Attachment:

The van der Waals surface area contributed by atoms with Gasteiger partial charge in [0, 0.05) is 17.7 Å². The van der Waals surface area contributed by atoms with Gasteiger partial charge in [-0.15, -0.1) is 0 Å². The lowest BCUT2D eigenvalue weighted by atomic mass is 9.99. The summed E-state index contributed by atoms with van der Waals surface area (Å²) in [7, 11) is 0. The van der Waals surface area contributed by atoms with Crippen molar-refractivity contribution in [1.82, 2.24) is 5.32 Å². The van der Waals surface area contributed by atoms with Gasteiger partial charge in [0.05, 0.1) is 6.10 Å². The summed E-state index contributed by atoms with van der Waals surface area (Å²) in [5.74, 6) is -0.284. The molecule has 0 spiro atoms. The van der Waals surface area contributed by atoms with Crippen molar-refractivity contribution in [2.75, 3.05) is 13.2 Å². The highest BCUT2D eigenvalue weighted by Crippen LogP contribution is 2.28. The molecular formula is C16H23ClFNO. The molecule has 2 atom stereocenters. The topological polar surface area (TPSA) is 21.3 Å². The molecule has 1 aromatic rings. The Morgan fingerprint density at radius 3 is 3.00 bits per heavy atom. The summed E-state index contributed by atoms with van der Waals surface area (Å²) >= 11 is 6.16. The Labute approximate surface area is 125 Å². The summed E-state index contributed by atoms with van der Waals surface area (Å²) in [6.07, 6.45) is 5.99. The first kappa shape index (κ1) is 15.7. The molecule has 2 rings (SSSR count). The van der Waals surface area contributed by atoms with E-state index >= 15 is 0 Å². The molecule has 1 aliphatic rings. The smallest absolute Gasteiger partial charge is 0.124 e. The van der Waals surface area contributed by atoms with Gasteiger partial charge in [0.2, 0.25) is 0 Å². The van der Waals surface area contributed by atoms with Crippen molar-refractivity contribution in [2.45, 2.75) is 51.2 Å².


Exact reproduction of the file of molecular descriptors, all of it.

The van der Waals surface area contributed by atoms with Gasteiger partial charge in [0, 0.05) is 17.7 Å². The van der Waals surface area contributed by atoms with Gasteiger partial charge in [-0.15, -0.1) is 0 Å². The lowest BCUT2D eigenvalue weighted by atomic mass is 9.99. The summed E-state index contributed by atoms with van der Waals surface area (Å²) in [7, 11) is 0. The van der Waals surface area contributed by atoms with Crippen molar-refractivity contribution in [1.82, 2.24) is 5.32 Å². The van der Waals surface area contributed by atoms with Gasteiger partial charge in [0.05, 0.1) is 6.10 Å². The summed E-state index contributed by atoms with van der Waals surface area (Å²) in [5.74, 6) is -0.284. The molecule has 0 spiro atoms. The van der Waals surface area contributed by atoms with Crippen molar-refractivity contribution in [2.75, 3.05) is 13.2 Å². The highest BCUT2D eigenvalue weighted by Crippen LogP contribution is 2.28. The molecular formula is C16H23ClFNO. The molecule has 2 atom stereocenters. The topological polar surface area (TPSA) is 21.3 Å². The molecule has 1 aromatic rings. The Morgan fingerprint density at radius 3 is 3.00 bits per heavy atom. The summed E-state index contributed by atoms with van der Waals surface area (Å²) >= 11 is 6.16. The Labute approximate surface area is 125 Å². The summed E-state index contributed by atoms with van der Waals surface area (Å²) in [6.07, 6.45) is 5.99. The first kappa shape index (κ1) is 15.7. The molecule has 2 rings (SSSR count). The van der Waals surface area contributed by atoms with E-state index >= 15 is 0 Å². The molecule has 1 aliphatic rings. The smallest absolute Gasteiger partial charge is 0.124 e. The van der Waals surface area contributed by atoms with Gasteiger partial charge in [0.2, 0.25) is 0 Å². The van der Waals surface area contributed by atoms with Crippen molar-refractivity contribution in [2.45, 2.75) is 51.2 Å².